Decorated sergeant had PTSD denied

Jason Holmer joined the Army in 1999 at age 19 and quickly rose in the ranks. The infantry soldier hoped to be a career sergeant major.

Men who served with him said he was exceptional.

“One of the best NCO’s I had the pleasure of working with,” a former captain said in an email to Fort Carson officials.

After three tours, when his war experience left Holmer with a drinking problem, the Army moved to kick him out for drunken driving.

The Pentagon says it screens soldiers to make sure those with post-traumatic stress disorder or a traumatic brain injury are not punished for behavior caused by their injuries, but a Gazette investigation shows this is not always true. When Holmer got in trouble, the Army took steps to downplay his PTSD and speed his punishment.

“The Army fails to take responsibility,” he said. “Guys like me are a product of these wars. The American people decided to send us over there, they made us this way. Now they (Army) go out of their way to get rid of me.”

One night in Afghanistan in 2004, Holmer’s platoon was ambushed. As mortars and gunfire raked the convoy, other Humvees retreated, but Holmer “calmly acquired enemy targets, designated them to his gunner and driver, and gave commands to engage,” according to a citation for an award for valor he later received. His team took enemy positions, saving American lives, even as incoming mortars hit so close that he was slammed against the side of his Humvee.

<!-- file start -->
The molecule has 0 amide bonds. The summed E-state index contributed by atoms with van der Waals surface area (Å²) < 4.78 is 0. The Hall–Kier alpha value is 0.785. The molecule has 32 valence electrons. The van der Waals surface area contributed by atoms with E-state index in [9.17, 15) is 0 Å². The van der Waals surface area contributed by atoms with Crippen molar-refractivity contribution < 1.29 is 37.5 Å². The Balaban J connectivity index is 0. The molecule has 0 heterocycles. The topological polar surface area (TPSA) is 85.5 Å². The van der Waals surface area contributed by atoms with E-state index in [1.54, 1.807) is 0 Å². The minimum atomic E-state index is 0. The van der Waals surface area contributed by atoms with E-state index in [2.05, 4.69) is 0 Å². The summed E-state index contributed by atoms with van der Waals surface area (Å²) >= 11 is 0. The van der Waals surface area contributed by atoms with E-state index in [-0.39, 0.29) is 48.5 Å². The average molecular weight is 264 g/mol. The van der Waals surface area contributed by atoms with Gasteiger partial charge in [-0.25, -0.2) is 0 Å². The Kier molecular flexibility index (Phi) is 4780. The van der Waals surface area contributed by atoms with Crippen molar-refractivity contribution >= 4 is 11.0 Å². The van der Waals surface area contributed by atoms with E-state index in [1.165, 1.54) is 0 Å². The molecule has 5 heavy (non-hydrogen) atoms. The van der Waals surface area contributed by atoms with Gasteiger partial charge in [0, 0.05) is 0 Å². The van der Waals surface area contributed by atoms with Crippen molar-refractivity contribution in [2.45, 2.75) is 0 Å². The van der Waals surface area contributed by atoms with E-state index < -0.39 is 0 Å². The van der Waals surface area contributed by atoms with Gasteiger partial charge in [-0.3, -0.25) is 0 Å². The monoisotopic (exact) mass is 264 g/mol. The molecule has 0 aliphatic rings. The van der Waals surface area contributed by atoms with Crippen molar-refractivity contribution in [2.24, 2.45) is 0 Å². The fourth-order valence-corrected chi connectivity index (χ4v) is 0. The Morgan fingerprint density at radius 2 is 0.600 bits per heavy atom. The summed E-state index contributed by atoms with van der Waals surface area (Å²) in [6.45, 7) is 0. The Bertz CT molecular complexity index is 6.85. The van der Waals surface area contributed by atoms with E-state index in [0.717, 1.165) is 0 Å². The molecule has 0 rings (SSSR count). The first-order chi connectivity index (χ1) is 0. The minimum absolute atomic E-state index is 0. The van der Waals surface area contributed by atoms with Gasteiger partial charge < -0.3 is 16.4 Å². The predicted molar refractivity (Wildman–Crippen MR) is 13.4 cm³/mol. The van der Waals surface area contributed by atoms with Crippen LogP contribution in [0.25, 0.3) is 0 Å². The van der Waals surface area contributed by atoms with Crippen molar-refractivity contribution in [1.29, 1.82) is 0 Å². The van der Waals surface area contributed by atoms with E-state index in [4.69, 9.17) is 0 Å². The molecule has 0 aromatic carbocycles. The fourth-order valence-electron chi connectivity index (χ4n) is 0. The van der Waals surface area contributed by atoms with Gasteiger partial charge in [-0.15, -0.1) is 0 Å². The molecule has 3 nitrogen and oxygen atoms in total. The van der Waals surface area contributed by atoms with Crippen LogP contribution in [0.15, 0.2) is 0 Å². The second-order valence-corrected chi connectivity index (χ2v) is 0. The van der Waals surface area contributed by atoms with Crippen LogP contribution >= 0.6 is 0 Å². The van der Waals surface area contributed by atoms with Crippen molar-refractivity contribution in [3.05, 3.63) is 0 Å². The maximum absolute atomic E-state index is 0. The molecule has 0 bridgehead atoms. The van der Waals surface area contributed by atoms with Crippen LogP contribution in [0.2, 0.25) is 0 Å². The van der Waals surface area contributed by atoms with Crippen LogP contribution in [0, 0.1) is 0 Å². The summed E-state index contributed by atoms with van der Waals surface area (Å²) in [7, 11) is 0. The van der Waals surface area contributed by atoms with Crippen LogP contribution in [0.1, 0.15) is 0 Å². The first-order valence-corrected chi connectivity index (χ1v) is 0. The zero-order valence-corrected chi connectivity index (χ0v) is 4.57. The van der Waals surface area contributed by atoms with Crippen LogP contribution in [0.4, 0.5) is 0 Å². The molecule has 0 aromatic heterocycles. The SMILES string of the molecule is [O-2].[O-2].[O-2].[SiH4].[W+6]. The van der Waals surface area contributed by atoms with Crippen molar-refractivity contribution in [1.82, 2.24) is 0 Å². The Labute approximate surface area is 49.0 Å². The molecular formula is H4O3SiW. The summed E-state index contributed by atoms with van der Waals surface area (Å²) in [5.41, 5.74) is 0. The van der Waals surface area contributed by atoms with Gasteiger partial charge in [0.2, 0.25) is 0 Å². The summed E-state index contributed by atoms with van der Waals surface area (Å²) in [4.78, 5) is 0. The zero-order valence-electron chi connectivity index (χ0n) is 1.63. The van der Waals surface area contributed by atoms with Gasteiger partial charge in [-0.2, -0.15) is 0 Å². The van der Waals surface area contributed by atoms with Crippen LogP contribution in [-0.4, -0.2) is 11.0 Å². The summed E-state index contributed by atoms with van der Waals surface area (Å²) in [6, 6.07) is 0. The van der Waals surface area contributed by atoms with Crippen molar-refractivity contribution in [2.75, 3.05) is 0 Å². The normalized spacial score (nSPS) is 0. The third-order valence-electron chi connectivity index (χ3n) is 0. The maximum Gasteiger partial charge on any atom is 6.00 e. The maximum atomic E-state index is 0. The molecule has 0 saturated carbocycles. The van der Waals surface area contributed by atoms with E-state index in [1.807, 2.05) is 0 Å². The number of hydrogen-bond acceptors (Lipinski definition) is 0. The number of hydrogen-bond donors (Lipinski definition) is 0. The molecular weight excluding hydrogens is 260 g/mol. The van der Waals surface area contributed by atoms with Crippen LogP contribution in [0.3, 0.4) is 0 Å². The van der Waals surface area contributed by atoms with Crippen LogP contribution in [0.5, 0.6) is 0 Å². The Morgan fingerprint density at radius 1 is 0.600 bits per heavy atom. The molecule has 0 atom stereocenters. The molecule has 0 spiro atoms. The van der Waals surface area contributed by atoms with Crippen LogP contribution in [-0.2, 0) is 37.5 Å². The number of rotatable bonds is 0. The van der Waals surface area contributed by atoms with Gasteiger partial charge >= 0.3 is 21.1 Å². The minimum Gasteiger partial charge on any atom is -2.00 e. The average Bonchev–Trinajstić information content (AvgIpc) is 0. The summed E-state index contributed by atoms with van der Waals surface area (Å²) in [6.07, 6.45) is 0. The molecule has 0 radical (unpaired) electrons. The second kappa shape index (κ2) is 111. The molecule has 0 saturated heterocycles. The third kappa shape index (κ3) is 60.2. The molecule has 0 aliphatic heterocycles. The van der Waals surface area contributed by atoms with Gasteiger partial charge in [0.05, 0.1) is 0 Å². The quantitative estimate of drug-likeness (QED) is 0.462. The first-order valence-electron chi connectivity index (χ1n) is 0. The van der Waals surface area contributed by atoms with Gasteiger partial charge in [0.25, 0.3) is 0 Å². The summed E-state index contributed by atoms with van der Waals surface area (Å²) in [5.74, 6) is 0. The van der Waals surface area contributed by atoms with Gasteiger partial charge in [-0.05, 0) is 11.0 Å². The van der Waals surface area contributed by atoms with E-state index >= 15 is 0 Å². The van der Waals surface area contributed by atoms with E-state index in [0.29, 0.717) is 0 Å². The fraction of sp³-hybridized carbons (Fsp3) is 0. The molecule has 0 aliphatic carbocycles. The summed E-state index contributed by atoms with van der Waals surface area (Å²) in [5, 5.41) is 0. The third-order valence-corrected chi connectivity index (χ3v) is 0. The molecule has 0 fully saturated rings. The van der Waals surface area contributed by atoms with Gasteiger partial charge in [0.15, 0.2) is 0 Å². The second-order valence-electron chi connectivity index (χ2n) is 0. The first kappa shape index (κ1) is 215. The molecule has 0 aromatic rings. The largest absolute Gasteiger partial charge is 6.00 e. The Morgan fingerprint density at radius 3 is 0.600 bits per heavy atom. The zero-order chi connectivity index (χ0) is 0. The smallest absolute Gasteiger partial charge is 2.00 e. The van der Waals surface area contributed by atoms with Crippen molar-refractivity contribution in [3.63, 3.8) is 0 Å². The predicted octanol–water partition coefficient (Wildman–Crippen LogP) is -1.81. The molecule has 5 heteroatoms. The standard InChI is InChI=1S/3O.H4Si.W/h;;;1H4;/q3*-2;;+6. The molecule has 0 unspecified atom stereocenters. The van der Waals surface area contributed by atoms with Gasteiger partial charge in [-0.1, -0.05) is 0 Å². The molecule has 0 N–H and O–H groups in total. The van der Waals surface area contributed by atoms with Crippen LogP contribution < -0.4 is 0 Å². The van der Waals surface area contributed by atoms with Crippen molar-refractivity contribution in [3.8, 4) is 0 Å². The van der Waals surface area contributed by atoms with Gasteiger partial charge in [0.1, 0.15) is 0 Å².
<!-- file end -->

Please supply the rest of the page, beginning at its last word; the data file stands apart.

Jason Holmer spent 39 months in combat and has seven medals for heroism.

Courtesy Jason Holmer

Holmer was never the same after the tour, he said. He started drinking. He would yell in his sleep. His mother once found him passed out on the floor in his combat gear.

He went to the Army for help for his drinking in 2006. Records show the alcohol abuse office told him he did not fit the criteria for its program and sent him away.

“I didn’t think much about it. I was young. It was 2006. PTSD just wasn’t on my radar,” he said. “The Army said I was fine, so I was fine.”

He went through two more tours. As part of a team capturing suspected terrorists in Iraq in 2008, he earned a Bronze Star for what he described only as a “classified action.”

Late in 2011, still dogged by sleeplessness, depression and excessive drinking, he was transferred to the 1st Battalion, 8th Infantry Regiment at Fort Carson.

A few months later, in January 2012, a State Patrol officer found Holmer passed out in his car on the side of Interstate 25 a few hours before dawn.

He was arrested for drunken driving.

Holmer said his arrest was a wake-up call. He enrolled in an Army alcohol abuse program and started getting therapy for PTSD. He said he has not had a drink since.

The Army says each soldier represents a significant investment and the service goes to great lengths to rehabilitate soldiers.

Even so, Holmer’s battalion told him he would be discharged for misconduct for the DUI.

For his mandatory mental health screening before discharge, Holmer was sent in March 2012 to Fort Carson psychologist Ashley Bittle. She evaluated him twice in two weeks. In medical records from both meetings she stated he likely had PTSD and needed further evaluation.